Podcast Episode 38: Garrett M. Graff (Author of The Only Plane in the Sky)

In Episode 38, Garrett M. Graff goes behind-the-scenes of his new book, The Only Plane in the Sky (one of my top books of 2019).


Courtesy of Avid Reader Press, I’m giving away one copy of The Only Plane in the Sky! Head over to my Instagram to participate!

This post contains affiliate links (plus: here’s your Amazon Smile-specific affiliate link), through which I make a small commission when you make a purchase (at no cost to you!).


  • Where Garrett was on 9/11.
  • What he was trying to accomplish with his book.
  • The big challenge of understanding 9/11 as it moves “from memory into history.”
  • The lack of communications and confusion of that day.
  • How Garrett compiled all these little snippets of memory into a compelling story arc.
  • How 9/11 was an inflection point in how Americans respond to a potential threat.
  • What Garrett thinks is the “most interesting moment of 9/11.”
  • The general demeanor of people he interviewed in person as they reflected back on 9/11.
  • The one person he wanted to interview for the book that declined and why it ultimately ended up being a good thing for the book.
  • The original length of the book.
  • Why Garrett was able to talk about the U.S. government’s emergency plans, bunkers, etc.
  • How The Only Plane in the Sky sort of came out of Garrett’s previous book, Raven Rock.
  • Survivor’s guilt surrounding 9/11 and reaction from the Clinton Administration.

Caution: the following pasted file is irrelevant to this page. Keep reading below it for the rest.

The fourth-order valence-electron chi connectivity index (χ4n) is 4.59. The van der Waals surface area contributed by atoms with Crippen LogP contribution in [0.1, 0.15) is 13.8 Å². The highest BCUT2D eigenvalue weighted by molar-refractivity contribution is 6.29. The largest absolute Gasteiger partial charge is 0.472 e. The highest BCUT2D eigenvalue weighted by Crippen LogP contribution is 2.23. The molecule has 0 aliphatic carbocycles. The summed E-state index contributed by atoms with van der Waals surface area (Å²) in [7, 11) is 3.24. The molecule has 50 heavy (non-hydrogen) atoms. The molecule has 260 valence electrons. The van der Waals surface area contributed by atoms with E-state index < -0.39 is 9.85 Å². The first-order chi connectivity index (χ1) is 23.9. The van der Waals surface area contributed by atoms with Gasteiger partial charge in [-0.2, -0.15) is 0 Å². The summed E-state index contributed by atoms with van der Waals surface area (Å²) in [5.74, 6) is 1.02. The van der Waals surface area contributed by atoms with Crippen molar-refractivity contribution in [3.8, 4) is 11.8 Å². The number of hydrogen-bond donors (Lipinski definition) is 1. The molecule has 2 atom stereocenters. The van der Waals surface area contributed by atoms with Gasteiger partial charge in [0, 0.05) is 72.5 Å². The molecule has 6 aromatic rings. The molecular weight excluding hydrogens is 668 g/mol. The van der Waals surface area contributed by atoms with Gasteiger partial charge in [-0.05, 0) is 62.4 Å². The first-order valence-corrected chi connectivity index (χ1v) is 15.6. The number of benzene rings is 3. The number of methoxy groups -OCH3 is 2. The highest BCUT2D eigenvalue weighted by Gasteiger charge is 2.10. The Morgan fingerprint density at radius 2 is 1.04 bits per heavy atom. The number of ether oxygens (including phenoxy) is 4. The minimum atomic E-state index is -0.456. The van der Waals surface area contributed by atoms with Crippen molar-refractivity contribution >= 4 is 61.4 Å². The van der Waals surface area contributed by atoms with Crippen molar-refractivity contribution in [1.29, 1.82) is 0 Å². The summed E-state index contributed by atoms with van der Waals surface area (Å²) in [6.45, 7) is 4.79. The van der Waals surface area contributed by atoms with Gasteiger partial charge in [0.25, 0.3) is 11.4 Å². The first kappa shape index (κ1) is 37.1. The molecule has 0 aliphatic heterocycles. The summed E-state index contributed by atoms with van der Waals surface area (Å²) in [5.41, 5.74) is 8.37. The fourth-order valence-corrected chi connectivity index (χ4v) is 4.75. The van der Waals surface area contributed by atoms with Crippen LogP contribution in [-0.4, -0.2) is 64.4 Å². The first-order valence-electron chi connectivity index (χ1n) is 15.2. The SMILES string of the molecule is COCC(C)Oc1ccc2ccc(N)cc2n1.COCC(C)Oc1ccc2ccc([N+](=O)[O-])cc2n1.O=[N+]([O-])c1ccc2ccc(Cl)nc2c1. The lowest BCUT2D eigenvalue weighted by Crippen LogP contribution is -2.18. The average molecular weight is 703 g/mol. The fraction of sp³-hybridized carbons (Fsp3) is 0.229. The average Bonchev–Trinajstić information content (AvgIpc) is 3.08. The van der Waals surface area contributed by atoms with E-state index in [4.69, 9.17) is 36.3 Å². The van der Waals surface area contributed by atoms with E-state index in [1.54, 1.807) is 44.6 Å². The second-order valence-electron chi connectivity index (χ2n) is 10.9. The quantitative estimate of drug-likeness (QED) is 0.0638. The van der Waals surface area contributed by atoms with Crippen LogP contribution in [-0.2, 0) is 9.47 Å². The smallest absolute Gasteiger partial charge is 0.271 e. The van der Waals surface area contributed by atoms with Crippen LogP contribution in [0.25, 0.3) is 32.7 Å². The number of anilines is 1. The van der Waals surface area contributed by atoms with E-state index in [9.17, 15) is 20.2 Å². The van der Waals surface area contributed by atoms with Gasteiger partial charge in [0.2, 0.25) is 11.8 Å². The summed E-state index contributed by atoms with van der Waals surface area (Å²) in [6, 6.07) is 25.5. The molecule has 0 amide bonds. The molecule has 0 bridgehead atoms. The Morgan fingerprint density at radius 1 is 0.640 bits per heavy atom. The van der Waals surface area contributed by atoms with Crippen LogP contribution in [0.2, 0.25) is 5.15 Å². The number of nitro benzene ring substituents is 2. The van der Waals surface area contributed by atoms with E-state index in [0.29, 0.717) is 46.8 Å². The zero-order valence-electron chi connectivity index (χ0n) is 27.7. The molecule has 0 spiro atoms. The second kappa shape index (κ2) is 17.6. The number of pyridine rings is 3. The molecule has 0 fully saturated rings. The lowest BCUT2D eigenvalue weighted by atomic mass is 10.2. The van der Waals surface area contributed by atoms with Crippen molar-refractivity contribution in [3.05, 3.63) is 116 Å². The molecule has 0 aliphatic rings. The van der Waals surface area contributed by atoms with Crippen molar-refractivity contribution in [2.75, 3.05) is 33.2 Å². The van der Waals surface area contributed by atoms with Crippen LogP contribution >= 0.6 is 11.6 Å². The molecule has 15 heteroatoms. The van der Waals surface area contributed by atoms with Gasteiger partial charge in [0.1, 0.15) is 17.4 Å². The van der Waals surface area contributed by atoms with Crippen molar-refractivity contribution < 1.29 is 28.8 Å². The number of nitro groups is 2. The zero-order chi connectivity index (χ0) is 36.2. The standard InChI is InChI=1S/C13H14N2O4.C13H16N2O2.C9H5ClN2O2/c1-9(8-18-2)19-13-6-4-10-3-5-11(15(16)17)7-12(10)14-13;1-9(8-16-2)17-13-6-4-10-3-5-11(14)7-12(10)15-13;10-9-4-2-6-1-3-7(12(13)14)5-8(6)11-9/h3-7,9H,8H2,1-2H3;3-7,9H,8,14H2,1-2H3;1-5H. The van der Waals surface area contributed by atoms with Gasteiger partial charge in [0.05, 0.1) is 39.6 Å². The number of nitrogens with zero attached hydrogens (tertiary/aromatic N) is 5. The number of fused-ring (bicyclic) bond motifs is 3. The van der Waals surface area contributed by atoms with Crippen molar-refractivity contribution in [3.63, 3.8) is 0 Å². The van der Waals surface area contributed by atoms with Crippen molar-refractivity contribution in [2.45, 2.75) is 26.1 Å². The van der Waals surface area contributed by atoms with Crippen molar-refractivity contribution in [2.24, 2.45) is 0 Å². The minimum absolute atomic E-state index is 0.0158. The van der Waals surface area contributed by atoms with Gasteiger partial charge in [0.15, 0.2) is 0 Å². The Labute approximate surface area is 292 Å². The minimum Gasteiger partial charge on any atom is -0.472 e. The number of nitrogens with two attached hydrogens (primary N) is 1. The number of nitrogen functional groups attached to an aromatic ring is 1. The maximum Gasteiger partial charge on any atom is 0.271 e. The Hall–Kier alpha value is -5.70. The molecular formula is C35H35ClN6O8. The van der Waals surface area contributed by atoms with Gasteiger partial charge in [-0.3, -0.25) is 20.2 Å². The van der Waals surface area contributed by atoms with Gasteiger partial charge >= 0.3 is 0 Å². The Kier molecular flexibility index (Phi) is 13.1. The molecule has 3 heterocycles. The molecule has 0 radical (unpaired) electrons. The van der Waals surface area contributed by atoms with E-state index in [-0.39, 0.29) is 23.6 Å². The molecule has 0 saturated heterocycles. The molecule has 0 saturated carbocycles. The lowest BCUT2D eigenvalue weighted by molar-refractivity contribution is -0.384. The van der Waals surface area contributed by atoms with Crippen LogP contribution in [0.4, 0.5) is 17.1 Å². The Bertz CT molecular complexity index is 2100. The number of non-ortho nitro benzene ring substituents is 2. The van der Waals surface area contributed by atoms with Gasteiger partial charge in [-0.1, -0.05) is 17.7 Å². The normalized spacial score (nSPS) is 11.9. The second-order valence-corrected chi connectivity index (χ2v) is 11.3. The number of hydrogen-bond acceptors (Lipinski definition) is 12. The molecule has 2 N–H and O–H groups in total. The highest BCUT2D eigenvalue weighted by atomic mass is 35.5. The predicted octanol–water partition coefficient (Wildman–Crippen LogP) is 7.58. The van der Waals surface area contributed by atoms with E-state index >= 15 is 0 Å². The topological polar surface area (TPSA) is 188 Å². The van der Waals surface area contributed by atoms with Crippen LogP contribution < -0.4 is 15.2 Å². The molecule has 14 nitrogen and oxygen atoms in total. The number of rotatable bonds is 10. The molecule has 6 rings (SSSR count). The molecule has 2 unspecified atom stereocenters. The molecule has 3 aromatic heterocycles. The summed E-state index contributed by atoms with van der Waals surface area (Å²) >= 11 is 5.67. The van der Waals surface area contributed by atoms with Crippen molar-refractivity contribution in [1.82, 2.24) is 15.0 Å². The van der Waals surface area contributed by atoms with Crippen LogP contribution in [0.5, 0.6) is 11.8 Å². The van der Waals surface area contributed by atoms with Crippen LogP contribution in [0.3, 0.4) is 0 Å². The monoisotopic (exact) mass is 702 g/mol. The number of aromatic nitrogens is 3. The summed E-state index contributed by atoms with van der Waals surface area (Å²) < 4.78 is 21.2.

• Garrett’s favorite fiction writer.

Garrett’s Book Recommendations

Two OLD Books He Loves

Three NEW Books He Loves

One NEW RELEASE He’s Excited About

Other Books Mentioned

Other Links

About Garrett

Garrett M. Graff Author Website | Twitter | Instagram 

Garrett M. Graff, a distinguished magazine journalist, bestselling historian, and regular TV commentator has spent more than a dozen years covering politics, technology, and national security—helping to explain where we’ve been and where we’re headed.

Today, he serves as the director of the Aspen Institute’s cybersecurity and technology program, and is a contributor to WIRED, Longreads, and CNN. He’s written for publications from Esquire to the New York Times, and served as the editor of two of Washington’s most prestigious magazines, Washingtonian and POLITICO Magazine, which he helped lead to its first National Magazine Award, the industry’s highest honor.

Graff is the author of multiple books, including The First Campaign: Globalization, the Web, and the Race for the White House, which examined the role of technology in the 2008 presidential race, and The Threat Matrix: Inside Robert Mueller’s FBI, which traces the history of the FBI’s counterterrorism efforts. His book, Raven Rock, a national bestseller, about the government’s Cold War Doomsday plans, was published in May 2017, and his most recent book, co-authored with John Carlin, examined the rise of cyber threats, Dawn of the Code War: America’s Battle Against Russia, China, and the Rising Global Cyber Threat.